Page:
The Great Porch Board Replacement Project continued today.
Hick donned a glowing orange hooded sweatshirt and commenced to prying with the temperature hovering around 37 degrees this morning. The Pony enjoyed a brief reprieve while assisting me with a beans-and-ham delivery to my mom, a T-Hoe gassing, and the weekly grocery shopping. I know he did not mind waiting until the weather warmed up. Yesterday he was all decked out in camouflage pants, orange-and-gray shoes, white socks, a red-and-white striped shirt, a navy blue hoodie with tan fleece lining, and beige women's Isotoner gloves. No. It was not his Halloween costume.
All night I worried that the animals would plunge to their respective tragic, sad, unfortunate, untimely, unnoticed, just-deserved, and long-awaited demises. Juno was my prime concern. She's a flighty girl, gallivanting to and fro with abandon. Ann the black shepherd is just plain not-smart. She's always anxious, so I figured she would roll the whites of her muddy brown eyes and give that hole a wide berth. Tank the beagle has intermittent, mysterious back problems, and has been observed walking on two legs. That's right. TWO legs. I refused to believe Hick, then I saw it for myself. Opposite corners. He could run better than he could walk. However, he's been in some kind of four-legged remission for months, so I was pretty sure he would not topple down below.
The cats are another story. Genius the orange tabby, the brains of the outfit, has previously returned after a month-long disappearance, cheats death daily by getting under Hick's feet, and appears to have many lives left. Dusty the crumpled-eared gray tortoiseshell comes and goes, mostly avoiding people unless she wants that nasty ear scratched. She might have slipped through the giant crack. Simba the tan tabby is too evil to succumb to a mere hole in the floor, so I figured I would see him live to taunt the likeable pets another day. But that black-and-white tuxedo cat, Stockings, who weighs about 40 pounds and avoids us like the plague, only using us to supply him with $80 worth of generic Meow Mix every month, was not on my worry list.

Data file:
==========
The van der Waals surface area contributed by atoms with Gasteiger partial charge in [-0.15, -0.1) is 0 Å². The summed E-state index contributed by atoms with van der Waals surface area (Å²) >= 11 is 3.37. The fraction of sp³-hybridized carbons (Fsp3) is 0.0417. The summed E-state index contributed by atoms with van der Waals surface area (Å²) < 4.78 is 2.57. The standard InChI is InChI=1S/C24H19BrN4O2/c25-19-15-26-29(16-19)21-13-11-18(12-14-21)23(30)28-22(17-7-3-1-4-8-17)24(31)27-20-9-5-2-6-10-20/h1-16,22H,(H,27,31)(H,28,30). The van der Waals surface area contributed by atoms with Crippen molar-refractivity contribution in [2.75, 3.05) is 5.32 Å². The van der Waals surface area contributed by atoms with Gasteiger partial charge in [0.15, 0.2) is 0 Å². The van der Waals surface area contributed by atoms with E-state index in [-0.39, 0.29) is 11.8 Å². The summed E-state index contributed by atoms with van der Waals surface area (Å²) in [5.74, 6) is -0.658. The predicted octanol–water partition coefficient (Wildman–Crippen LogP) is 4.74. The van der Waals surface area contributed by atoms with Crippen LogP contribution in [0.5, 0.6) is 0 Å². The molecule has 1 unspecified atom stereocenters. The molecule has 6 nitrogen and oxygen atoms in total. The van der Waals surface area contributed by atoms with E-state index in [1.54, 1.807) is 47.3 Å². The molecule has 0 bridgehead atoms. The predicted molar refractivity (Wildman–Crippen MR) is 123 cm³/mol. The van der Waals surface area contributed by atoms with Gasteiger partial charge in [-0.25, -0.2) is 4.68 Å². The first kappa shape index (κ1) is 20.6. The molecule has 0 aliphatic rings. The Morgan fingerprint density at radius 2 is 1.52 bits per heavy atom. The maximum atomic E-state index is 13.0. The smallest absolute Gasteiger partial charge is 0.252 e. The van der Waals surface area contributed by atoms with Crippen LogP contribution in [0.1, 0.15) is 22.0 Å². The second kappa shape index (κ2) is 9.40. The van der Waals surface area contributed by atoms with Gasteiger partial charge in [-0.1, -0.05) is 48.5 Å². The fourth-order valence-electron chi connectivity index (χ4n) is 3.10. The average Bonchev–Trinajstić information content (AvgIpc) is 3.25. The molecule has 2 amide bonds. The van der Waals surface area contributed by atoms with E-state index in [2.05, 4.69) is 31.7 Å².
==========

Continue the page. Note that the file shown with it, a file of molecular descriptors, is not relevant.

Those cats are all virtually indestructible. They run along the rail overlooking the ten-foot drop as insouciantly as if they were running across a cheese field riddled with mice. Every now and then, one puts a foot wrong and disappears momentarily over the side, only to pop his head up over the edge and drag himself purposefully back like that metal T-1000 man with the hook arms in Terminator 2 piercing the trunk of the car John Connor was in, pulling himself right up on it.
Our flying felines can't wait for me to pull T-Hoe into the garage. Hick's hanging ghost pants be darned! These cats hop onto T-Hoe's rubber bumper, onto the slick, slick black hood, up the windshield, onto the roof, up onto the open garage door, into the rafters, and weave through that elevated maze like Ms. PacMan without the noise. You might wonder how they gain purchase on T-Hoe's smooth slanted metal. CLAWS! I have a feeling the insurance company will not believe those marks were an act of nature.
Upon my last project inspection, all boards were in place, save the one directly under the rail. It remains rotten. But I usually don't shove my foot under the rail when I walk across the porch.
Now if I could just keep the chickens from pooping on the side of the porch by the BARn...